This reference needs to be acquired concurrently with the Raman band. For this reason, the plasma lines from the laser source itself are more suitable as they deliver sharp emission of well known frequency, which are collinear with the Raman spectra. These spectra will be subsequently corrected corresponding to the plasma position. Furthermore, the use of an autofocus device is also essential as it enables maintaining proper illumination, ensuring the plasma position, correcting for any sample tilt or surface roughness.
The localized heating of the sample is also of importance as it can affect the strain measurement. If the laser power density is very high, the sample can be heated at the point of focus, causing a temperature induced down-shift of the Raman peak. Hence, low laser powers, typically at a sub mW level, are generally recommended.
Visible Raman spectrum
The 488nm line of an Argon laser was used in the sample characterization. At 488nm, the Raman signal coming from the SiGe layer dominates the spectrum owing to the aforementioned penetration effect (Figure 4). The spectrum analysis reveals the difficulty to acquire precisely the positions of the SiGe and GeGe modes because of the weaker intensity, asymmetric shape, and larger width of these lines. However, the position of the SiGe and GeGe bands can be more precisely acquired with the higher signal to noise ratio.
Figure 3. Raman spectrum acquired at 488nm
UV Raman Spectrum
The Raman spectrum of sample 1 acquired at 325nm is depicted in Figure 5. Since the bands of the SiGe layer are dominant in the visible spectrum (Figure 4), accurately identifying the position of the peak of the Silicon cap layer is a difficult task, although the peak is visible but appears as a shoulder. From Table 1, it can be observed that the penetration depths of different laser lines for the silicon material are a few nanometers in the UV range, suggesting the use of UV excitation line in the analysis of thin silicon layers. Consequently, the UV Raman spectrum of sample 1 illustrated in Figure 5 only exhibits the silicon peak of the thin top layer, thereby enabling to define the position of the Silicon line ωSi from this cap layer.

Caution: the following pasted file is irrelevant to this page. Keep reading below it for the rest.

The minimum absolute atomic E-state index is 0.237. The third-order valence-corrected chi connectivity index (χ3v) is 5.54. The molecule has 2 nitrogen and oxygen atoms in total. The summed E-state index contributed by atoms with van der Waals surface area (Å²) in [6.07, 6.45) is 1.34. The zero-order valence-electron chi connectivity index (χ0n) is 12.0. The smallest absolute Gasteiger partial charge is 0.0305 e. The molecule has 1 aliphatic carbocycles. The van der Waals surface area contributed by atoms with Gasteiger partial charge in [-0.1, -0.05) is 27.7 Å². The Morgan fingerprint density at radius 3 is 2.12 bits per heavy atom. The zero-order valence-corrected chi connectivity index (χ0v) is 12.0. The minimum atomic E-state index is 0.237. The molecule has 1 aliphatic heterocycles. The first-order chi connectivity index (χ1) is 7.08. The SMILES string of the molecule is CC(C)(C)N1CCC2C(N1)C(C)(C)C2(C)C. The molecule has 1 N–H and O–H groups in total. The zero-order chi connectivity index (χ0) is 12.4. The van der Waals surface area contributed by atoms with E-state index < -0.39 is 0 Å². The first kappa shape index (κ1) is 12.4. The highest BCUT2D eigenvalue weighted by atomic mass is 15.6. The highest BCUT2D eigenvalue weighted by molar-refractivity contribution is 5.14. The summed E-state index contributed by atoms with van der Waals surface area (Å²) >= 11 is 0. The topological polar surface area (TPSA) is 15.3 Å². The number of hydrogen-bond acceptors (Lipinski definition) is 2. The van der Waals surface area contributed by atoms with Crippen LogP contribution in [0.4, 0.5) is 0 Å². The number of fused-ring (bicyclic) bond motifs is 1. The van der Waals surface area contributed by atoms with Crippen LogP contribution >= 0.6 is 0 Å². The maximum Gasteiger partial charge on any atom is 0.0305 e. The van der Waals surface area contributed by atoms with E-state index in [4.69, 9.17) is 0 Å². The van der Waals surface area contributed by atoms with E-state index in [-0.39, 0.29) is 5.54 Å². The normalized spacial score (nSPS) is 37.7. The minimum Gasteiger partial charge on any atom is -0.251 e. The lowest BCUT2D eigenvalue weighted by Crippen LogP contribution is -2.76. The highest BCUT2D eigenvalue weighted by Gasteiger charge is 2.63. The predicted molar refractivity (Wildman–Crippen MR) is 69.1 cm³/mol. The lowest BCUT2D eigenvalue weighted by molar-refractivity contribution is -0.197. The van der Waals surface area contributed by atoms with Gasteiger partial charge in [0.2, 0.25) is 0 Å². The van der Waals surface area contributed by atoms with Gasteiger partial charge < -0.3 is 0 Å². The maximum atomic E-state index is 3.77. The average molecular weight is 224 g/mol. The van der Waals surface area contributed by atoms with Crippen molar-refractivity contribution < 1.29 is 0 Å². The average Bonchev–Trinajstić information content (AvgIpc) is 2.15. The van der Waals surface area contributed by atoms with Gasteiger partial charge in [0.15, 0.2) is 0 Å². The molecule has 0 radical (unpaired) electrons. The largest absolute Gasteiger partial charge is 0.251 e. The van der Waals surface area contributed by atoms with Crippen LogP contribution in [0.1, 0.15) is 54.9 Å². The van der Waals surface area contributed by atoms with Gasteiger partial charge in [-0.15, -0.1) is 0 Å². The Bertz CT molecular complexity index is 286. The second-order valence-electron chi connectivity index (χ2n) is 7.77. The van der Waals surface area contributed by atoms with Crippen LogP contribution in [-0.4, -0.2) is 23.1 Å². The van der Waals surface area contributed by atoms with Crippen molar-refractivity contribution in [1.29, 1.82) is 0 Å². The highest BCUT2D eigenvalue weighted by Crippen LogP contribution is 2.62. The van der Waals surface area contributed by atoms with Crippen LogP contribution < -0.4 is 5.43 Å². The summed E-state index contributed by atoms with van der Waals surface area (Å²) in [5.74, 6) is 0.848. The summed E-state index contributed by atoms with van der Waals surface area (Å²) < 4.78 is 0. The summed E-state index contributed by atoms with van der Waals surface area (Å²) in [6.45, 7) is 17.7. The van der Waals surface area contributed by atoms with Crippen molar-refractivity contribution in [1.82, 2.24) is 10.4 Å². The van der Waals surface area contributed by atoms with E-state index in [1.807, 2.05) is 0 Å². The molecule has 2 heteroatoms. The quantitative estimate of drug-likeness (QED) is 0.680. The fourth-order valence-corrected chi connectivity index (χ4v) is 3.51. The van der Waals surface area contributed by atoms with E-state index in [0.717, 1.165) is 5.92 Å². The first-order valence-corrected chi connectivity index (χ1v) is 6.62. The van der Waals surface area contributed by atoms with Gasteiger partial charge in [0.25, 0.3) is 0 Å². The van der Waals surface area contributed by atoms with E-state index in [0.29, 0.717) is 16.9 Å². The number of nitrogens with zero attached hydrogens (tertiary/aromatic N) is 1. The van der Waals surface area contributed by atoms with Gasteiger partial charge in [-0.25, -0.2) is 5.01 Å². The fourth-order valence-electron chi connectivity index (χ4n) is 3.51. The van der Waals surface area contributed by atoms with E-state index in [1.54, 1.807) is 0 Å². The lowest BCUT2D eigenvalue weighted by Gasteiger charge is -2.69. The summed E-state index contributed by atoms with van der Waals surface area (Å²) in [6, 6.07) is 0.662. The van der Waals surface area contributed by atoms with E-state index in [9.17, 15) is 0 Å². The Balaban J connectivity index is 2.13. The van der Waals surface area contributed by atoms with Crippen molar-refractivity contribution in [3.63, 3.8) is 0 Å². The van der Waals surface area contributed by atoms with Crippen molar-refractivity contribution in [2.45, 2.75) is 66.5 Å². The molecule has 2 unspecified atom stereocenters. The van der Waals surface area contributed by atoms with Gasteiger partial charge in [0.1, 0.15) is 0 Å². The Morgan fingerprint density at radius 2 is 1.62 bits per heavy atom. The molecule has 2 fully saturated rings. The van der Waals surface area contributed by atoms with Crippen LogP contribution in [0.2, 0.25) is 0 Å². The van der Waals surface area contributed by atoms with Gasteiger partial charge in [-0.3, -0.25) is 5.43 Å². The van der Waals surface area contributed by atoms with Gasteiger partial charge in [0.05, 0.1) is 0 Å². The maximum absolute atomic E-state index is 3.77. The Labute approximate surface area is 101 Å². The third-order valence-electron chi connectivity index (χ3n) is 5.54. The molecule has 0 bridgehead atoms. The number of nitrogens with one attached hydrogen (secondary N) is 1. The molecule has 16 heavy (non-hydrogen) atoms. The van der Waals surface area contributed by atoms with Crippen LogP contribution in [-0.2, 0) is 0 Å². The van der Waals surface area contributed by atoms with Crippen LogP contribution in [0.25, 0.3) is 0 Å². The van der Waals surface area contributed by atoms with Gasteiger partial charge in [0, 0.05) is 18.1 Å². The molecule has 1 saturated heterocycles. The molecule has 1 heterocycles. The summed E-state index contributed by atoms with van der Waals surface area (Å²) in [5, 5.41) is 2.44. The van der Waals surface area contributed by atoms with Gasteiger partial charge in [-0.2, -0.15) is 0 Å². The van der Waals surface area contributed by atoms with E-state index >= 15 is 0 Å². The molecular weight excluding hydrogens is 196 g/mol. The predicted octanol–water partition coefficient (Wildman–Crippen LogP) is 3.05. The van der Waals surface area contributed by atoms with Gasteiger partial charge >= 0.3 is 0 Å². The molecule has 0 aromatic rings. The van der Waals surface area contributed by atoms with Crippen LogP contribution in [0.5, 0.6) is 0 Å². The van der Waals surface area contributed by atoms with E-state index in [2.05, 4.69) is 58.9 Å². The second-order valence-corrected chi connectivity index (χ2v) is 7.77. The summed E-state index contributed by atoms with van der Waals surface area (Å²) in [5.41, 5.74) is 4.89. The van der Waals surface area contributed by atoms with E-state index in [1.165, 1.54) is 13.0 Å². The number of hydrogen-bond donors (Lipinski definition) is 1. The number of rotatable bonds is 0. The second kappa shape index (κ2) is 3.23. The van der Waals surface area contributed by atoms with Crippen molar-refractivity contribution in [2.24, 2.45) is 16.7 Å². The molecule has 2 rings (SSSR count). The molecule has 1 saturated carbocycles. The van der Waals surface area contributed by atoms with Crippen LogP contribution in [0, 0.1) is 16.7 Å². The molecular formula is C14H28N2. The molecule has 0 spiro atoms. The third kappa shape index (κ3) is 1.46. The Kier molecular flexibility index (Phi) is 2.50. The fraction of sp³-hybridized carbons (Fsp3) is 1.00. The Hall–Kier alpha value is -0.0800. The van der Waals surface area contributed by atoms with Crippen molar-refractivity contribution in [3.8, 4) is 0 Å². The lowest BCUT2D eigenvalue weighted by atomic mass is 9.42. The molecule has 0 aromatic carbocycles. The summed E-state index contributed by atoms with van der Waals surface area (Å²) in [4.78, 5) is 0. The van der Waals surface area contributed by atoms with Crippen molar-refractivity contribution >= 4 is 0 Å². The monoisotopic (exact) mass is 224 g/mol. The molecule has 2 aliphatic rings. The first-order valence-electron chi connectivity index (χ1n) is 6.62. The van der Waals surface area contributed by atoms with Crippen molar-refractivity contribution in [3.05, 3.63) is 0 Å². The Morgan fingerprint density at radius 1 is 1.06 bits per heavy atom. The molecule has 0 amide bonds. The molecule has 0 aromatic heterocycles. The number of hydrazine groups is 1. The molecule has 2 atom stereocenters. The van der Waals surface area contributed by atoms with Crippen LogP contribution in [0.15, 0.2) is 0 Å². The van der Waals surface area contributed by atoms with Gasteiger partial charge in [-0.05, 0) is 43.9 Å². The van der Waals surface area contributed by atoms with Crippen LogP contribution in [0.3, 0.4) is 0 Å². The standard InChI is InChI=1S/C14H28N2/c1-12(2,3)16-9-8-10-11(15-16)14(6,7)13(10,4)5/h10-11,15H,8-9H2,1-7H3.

Figure 4. Raman spectrum acquired at 325nm
Correlating Spectroscopic Data with Sample Composition and Strain
The position of the SiSi and SiGe modes of the SiGe layer can be obtained from the visible Raman spectrum. The following formula correlates Ge content (x) to the SiSi phonon peak position ωSiSi for thick layers of relaxed SiGe alloy:
For thinner layers and values of x close to 0.3, the formulae will be:
ωSi = 520.2-62x equation 1
ωSiGe= 400.5+14.2x equation 2
Considering the strain ε, the formulae become:
ωSiSi = 520.2-62x –815e equation 1b
ωSiGe = 400.5+14.2x-575e equation 2b
ωGeGe = 282.5+16x-385e equation 3b
Using these formulae, the Ge content and strain or degree of relaxation can be estimated depending on the Raman spectrum of the film. These formulae are applicable for visible excitation Raman spectra.
The results clearly demonstrate the capability of Raman spectroscopy in the determination of Ge fraction and strain in SiGe layers and Si cap layers, as the technique allows the use of both visible and UV excitation lines on a single instrument.
This information has been sourced, reviewed and adapted from materials provided by HORIBA Scientific.